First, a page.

Saturday, 20 July 2013

Pacific Rim (2013) Review

This week, I went to the cinema to check out Pacific Rim (2013) starring Charlie Hunnam and directed by Guillermo del Toro.

The story is straight forward and covered fairly well in the trailers. Giant monsters known as Kaiju (Japanese for "strange beast") have been attacking humankind from the depths of the Pacific Ocean where they've opened a portal from another dimension. Humankind's response is to build giant robot warriors called Jaegers (German for "hunters") to battle the Kaiju. Each Jaegar must be piloted by two people who enter something called "the drift", which allows them to share memories and operate the giant robot in a left brain/right brain type fashion. When the Kaiju start to evolve and the Jaegers start falling one by one, the governments of the world turn to a new plan to stop the Kaiju and cancel the Jaeger program. The few remaining Jaegers hole up in Hong Kong and start a last ditch effort to stop the Kaiju invasions once and for all.

Every now and then a movie will come along that will redefine a genre, changing everyone's perceptions about what it is to make a great movie. 

Unfortunately, this ain't it.

I was actually worried going in to this film that maybe I wasn't being as objective as I needed to be when it came to writing movie reviews. Was I putting so much hope into films that looked really cool going in that I'd turned a blind eye to anything that might make said movie look bad once I'd viewed it?


First off, not everything about this movie is bad. If you're looking for mind-blowing, jaw-dropping effects, this is your popcorn summer blockbuster. The fights between the Kaiju and the Jaegers are not flashbang affairs. These fights last and last and there's more than one epic battle on display. The action sequences truly are breaking new ground and really showcase what a movie like Transformers (2007) could have been. No up close, shaky camera bullshit where you can't tell who's doing what. Each of the battle sequences is shot near perfectly and the choreography (if you can call it that when it's all done on computers) is spot on. During those battle scenes you can suspend your disbelief for a bit and enjoy some truly awesome carnage.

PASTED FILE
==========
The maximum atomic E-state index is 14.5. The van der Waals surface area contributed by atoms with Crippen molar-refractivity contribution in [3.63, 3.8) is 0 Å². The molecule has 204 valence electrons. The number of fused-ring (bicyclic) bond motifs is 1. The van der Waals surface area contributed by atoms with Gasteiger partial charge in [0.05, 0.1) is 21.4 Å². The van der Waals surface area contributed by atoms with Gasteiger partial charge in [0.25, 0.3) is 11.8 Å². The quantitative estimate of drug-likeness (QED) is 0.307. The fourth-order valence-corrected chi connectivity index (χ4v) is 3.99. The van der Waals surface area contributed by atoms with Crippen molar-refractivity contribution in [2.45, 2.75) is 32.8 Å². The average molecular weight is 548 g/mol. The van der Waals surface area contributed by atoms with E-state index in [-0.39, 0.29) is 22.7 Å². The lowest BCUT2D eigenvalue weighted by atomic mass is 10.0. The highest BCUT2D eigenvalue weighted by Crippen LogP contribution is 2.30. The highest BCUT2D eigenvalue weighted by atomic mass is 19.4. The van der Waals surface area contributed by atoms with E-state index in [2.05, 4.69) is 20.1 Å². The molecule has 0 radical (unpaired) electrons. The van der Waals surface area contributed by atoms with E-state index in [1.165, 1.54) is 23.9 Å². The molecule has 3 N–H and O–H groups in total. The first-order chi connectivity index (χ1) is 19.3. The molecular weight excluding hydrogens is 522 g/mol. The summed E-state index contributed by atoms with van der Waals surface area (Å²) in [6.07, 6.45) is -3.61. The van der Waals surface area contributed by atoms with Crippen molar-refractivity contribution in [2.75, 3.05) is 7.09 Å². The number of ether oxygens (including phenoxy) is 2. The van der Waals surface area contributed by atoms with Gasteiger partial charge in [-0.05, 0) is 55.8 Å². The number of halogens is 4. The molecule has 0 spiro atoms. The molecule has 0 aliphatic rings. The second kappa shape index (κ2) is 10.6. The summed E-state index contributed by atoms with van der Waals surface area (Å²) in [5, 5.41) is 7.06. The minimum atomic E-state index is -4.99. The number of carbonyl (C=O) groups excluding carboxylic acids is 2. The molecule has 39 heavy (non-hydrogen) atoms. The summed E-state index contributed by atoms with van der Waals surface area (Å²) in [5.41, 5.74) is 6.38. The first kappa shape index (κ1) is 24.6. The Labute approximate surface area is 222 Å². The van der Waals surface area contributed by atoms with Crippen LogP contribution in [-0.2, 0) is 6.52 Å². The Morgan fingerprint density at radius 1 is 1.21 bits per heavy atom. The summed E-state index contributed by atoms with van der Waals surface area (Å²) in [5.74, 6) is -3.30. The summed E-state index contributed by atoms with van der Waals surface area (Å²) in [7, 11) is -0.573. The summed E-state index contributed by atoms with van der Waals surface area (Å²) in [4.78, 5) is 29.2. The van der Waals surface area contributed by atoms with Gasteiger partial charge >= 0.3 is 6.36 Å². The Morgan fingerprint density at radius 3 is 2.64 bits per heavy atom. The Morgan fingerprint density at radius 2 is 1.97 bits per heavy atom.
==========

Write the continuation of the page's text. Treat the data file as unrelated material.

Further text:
The story itself isn't terrible either. The concept, while borrowing heavily from other sci-fi sources, is still a neat one to explore. Giant monsters hitting us on a global scale? The world finally putting aside it's own petty differences and banding together to fight these things in the coolest manner possible? How can you go wrong with that?

By hiring terrible actors and throwing in every damned clichè you can possibly come up with, that's how.

Not all of the actors are terrible. Charlie Day (It's Always Sunny in Philadephia, Horrible Bosses (2011)) has a great turn as quirky scientist and Kaiju fanatic Dr. Geiszler. He's exactly as goofy as you expect him to be. Ron Perlman (Hellboy (2004), Sons of Anarchy) has a wonderful cameo as Hannibal Chow, a black market dealer in Kaiju organs. Burn Gorman's (The Dark Knight Rises (2012)) Dr. Gottleib makes a perfect, fastidious foil for Day's goofiness.

Unfortunately, none of the above mentioned actors are the stars of this film. What we end up with is Charlie Hunnam (Sons of Anarchy), Idris Elba (Luthor) and Rinko Kikuchi (The Brothers Bloom (2008)) in a competition to see who can be the most bland piece of driftwood on screen.

Hunnam plays Raleigh Beckett. His particular clichèd role is the reluctant hero with the tortured past convinced to climb back into the saddle one more time to save the freakin day. I don't want to spoil anything for you, but save it he does, my friends. Save it he does. Mind you, he does so with a deplorable lack of personality. I didn't find myself rooting for Raleigh at any point in this movie and he's supposed to be the main protagonist.